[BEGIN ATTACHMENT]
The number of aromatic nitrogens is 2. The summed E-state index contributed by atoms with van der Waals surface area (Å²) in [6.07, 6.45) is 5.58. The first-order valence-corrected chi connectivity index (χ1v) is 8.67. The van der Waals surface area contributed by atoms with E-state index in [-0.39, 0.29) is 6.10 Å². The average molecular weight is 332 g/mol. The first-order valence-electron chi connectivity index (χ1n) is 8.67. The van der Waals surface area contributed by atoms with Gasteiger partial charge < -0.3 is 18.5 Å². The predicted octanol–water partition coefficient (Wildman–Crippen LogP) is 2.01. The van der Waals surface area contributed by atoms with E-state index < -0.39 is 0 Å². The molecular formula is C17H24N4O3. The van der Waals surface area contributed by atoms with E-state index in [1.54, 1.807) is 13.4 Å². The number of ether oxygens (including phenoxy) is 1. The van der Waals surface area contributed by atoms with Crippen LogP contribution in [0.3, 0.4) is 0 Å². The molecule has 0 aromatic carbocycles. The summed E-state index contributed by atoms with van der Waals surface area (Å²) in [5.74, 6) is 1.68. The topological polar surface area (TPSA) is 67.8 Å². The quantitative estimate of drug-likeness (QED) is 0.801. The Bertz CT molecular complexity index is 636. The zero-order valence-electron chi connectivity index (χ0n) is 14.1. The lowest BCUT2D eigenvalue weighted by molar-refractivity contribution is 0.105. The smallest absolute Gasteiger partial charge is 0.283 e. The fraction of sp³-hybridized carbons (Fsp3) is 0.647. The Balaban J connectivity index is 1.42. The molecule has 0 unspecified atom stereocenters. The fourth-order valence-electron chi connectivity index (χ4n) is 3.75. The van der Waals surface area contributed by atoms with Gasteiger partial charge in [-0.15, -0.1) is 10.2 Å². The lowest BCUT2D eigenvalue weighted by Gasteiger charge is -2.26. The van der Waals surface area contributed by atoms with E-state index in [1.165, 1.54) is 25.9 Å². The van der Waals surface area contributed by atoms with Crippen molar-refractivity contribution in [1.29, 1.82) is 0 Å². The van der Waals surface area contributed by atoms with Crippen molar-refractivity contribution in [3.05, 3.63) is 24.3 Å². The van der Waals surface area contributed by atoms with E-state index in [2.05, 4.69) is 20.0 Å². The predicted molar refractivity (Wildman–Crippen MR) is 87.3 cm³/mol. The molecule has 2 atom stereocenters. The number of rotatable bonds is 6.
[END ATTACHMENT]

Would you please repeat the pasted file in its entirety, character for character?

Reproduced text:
The number of aromatic nitrogens is 2. The summed E-state index contributed by atoms with van der Waals surface area (Å²) in [6.07, 6.45) is 5.58. The first-order valence-corrected chi connectivity index (χ1v) is 8.67. The van der Waals surface area contributed by atoms with E-state index in [-0.39, 0.29) is 6.10 Å². The average molecular weight is 332 g/mol. The first-order valence-electron chi connectivity index (χ1n) is 8.67. The van der Waals surface area contributed by atoms with Gasteiger partial charge < -0.3 is 18.5 Å². The predicted octanol–water partition coefficient (Wildman–Crippen LogP) is 2.01. The van der Waals surface area contributed by atoms with E-state index < -0.39 is 0 Å². The molecular formula is C17H24N4O3. The van der Waals surface area contributed by atoms with E-state index in [1.54, 1.807) is 13.4 Å². The number of ether oxygens (including phenoxy) is 1. The van der Waals surface area contributed by atoms with Crippen LogP contribution in [0.3, 0.4) is 0 Å². The molecule has 0 aromatic carbocycles. The summed E-state index contributed by atoms with van der Waals surface area (Å²) in [5.74, 6) is 1.68. The topological polar surface area (TPSA) is 67.8 Å². The quantitative estimate of drug-likeness (QED) is 0.801. The Bertz CT molecular complexity index is 636. The zero-order valence-electron chi connectivity index (χ0n) is 14.1. The lowest BCUT2D eigenvalue weighted by molar-refractivity contribution is 0.105. The smallest absolute Gasteiger partial charge is 0.283 e. The fraction of sp³-hybridized carbons (Fsp3) is 0.647. The Balaban J connectivity index is 1.42. The molecule has 0 unspecified atom stereocenters. The fourth-order valence-electron chi connectivity index (χ4n) is 3.75. The van der Waals surface area contributed by atoms with Gasteiger partial charge in [-0.15, -0.1) is 10.2 Å². The lowest BCUT2D eigenvalue weighted by Gasteiger charge is -2.26. The van der Waals surface area contributed by atoms with E-state index in [1.165, 1.54) is 25.9 Å². The van der Waals surface area contributed by atoms with Crippen molar-refractivity contribution in [1.29, 1.82) is 0 Å². The van der Waals surface area contributed by atoms with Crippen molar-refractivity contribution in [3.05, 3.63) is 24.3 Å². The van der Waals surface area contributed by atoms with E-state index in [2.05, 4.69) is 20.0 Å². The predicted molar refractivity (Wildman–Crippen MR) is 87.3 cm³/mol. The molecule has 2 atom stereocenters. The number of rotatable bonds is 6.